Monday, January 17, 2011

WK: 34 - Do we get the old age we deserve?

I wonder sometimes if we get/make the old age we deserve.  What do you think? Banks are after us all the time to give them our cash to invest for our future years. What about our emotional, physical and intellectual investment portfolios?  Are we prepared and ready?  Are we making choices about the kind of future we will live? Old age is the last act of our life drama.  It’s our last chance to live life fully - enlightened by a life-time of experience.  How do we want to spend our senior years?  For health, financial, family or other reasons, most of us can’t do everything - we need to make pointed choices.

Some of these are easier than others - where we want to live, the kind of lifestyle we want to have, the bottom line we are willing to accept in relation to where we are positioned in this consumer world of ours.  What do we really need to live a happy senior life?  What are the absolute, rock-bottom necessities we just don’t want to live without?  For me it is location - northern pine trees, river-water, walking.  Close, loving friends balanced with deep solitude and pin-dropping quietude.  The ability and time to walk.  An independent life with health.  Time to reflect on life - the past, the future, God and what it’s all about.  An ability to live in the moment. Time to be creative for no other earthly reason than the pure joy of it. Time to listen to the birds, walk along the river bank with the ducks and beavers, take note of the minute changes of the season. Time to be grateful - very grateful indeed - for life and breathing. Time to give back for some of the munificence I have received over my lifetime.

Some other choices take more work and honest self-assessment. We need to look at who we want to be - or not. We’ve all see in our families, amongst our friends, people at church, at the grocery store - the seniors who complain about how things 'aren’t the same', who feel every ache and ailment real and even imagined - all enlarged through the prism of self-preoccupation and isolation. The seniors who experience their lives to be too harsh and hard and not what they want; they are lonely and feel their families don’t care.  No one comes to visit. They have nothing they enjoy doing to fill their free time. They often don’t enjoy their meals and no longer like to read. Some seniors isolate themselves further with  barbed tongues, bitterness that has grown with the years or a lack of curiosity about others, an un-interest to try new things, new food, new books, new music, new vistas. Seniors who might adapt to change under pressure but sure don’t welcome it. In short they are people who no longer are enjoying life.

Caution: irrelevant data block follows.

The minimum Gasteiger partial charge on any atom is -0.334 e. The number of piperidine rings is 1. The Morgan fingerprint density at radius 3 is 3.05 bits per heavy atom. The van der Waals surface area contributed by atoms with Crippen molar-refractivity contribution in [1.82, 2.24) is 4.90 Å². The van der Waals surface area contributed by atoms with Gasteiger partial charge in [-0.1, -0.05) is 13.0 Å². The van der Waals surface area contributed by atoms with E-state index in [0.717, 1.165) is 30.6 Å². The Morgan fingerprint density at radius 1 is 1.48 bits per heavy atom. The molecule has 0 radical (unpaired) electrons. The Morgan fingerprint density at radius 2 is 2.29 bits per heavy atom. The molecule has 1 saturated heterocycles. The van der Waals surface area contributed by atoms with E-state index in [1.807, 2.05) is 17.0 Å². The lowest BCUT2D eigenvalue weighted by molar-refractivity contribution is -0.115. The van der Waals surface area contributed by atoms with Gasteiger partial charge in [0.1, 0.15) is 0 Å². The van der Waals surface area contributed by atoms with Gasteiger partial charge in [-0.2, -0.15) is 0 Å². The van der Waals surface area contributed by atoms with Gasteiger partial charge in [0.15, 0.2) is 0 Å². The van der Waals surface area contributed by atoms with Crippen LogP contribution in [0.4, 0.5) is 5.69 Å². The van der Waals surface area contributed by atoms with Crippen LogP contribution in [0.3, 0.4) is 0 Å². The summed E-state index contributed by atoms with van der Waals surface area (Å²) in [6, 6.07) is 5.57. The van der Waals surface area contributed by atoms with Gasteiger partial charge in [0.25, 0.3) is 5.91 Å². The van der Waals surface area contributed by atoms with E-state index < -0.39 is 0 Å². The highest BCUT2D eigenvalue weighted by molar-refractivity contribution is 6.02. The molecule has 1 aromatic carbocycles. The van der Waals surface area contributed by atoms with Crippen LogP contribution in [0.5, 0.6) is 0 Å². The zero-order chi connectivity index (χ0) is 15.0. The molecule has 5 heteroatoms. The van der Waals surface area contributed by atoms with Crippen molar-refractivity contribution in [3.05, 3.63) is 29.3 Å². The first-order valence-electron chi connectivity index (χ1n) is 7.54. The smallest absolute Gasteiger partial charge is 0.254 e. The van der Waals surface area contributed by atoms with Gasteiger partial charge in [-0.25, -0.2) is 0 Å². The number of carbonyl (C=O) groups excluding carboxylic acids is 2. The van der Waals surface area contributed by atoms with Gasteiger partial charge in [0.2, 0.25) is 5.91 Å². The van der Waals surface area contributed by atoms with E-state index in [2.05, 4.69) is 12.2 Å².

I confess to some of the above and I am alarmed by this because I am beginning to see that we are in later life who we are in middle age - only more so - in spades. We have justly deserved the right to firm opinions at a certain point in life.  And we have had a life time of accumulating understandable likes and dislikes about just about everything.  But old age isn’t static.  We aren’t suspended in time or yet at the 'end' of our life continuum - or learning curve!  We continue to change and grow til our very last breath.  We need to cultivate an enduring flexibility to meet the changes required of us as we continue along - if we are to be happy, productive souls.  I think how that happens depends on who we have groomed ourselves to be.  And whether we encourage ourselves to be creative, try a new recipe, a new crossword puzzle, exercise a little, walk in a different direction, think sideways, play, allow ourselves to be wrong occasionally, be jesters, try to find something enjoyable in the things we thought we didn’t like. Contribute to our families, our neighbourhoods and communities in any way we can and keep connected.  Remain interested, interesting, vital, hopeful human beings. Do things we wanted to do when we were younger but never had time.  We are never too old to try, to learn, to create, to live. To be an encouraging beacon to the next generation who follows us.